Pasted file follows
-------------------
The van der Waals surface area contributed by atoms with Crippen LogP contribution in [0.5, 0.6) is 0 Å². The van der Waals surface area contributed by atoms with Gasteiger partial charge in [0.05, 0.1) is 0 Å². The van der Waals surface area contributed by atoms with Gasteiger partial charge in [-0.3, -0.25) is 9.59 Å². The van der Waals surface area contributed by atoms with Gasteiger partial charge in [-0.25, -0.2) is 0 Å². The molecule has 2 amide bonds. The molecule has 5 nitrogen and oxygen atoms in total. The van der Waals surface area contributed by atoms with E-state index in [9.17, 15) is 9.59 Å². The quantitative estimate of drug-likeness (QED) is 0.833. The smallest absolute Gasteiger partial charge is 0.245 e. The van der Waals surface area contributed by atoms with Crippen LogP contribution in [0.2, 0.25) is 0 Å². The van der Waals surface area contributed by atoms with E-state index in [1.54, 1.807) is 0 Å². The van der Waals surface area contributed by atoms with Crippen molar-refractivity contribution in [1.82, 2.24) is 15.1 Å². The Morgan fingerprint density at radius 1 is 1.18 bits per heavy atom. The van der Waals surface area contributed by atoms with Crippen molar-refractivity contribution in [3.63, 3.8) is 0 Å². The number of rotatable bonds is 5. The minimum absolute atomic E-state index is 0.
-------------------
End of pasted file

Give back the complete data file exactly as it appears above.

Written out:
The van der Waals surface area contributed by atoms with Crippen LogP contribution in [0.5, 0.6) is 0 Å². The van der Waals surface area contributed by atoms with Gasteiger partial charge in [0.05, 0.1) is 0 Å². The van der Waals surface area contributed by atoms with Gasteiger partial charge in [-0.3, -0.25) is 9.59 Å². The van der Waals surface area contributed by atoms with Gasteiger partial charge in [-0.25, -0.2) is 0 Å². The molecule has 2 amide bonds. The molecule has 5 nitrogen and oxygen atoms in total. The van der Waals surface area contributed by atoms with E-state index in [9.17, 15) is 9.59 Å². The quantitative estimate of drug-likeness (QED) is 0.833. The smallest absolute Gasteiger partial charge is 0.245 e. The van der Waals surface area contributed by atoms with Crippen LogP contribution in [0.2, 0.25) is 0 Å². The van der Waals surface area contributed by atoms with E-state index in [1.54, 1.807) is 0 Å². The van der Waals surface area contributed by atoms with Crippen molar-refractivity contribution in [1.82, 2.24) is 15.1 Å². The Morgan fingerprint density at radius 1 is 1.18 bits per heavy atom. The van der Waals surface area contributed by atoms with Crippen molar-refractivity contribution in [3.63, 3.8) is 0 Å². The number of rotatable bonds is 5. The minimum absolute atomic E-state index is 0.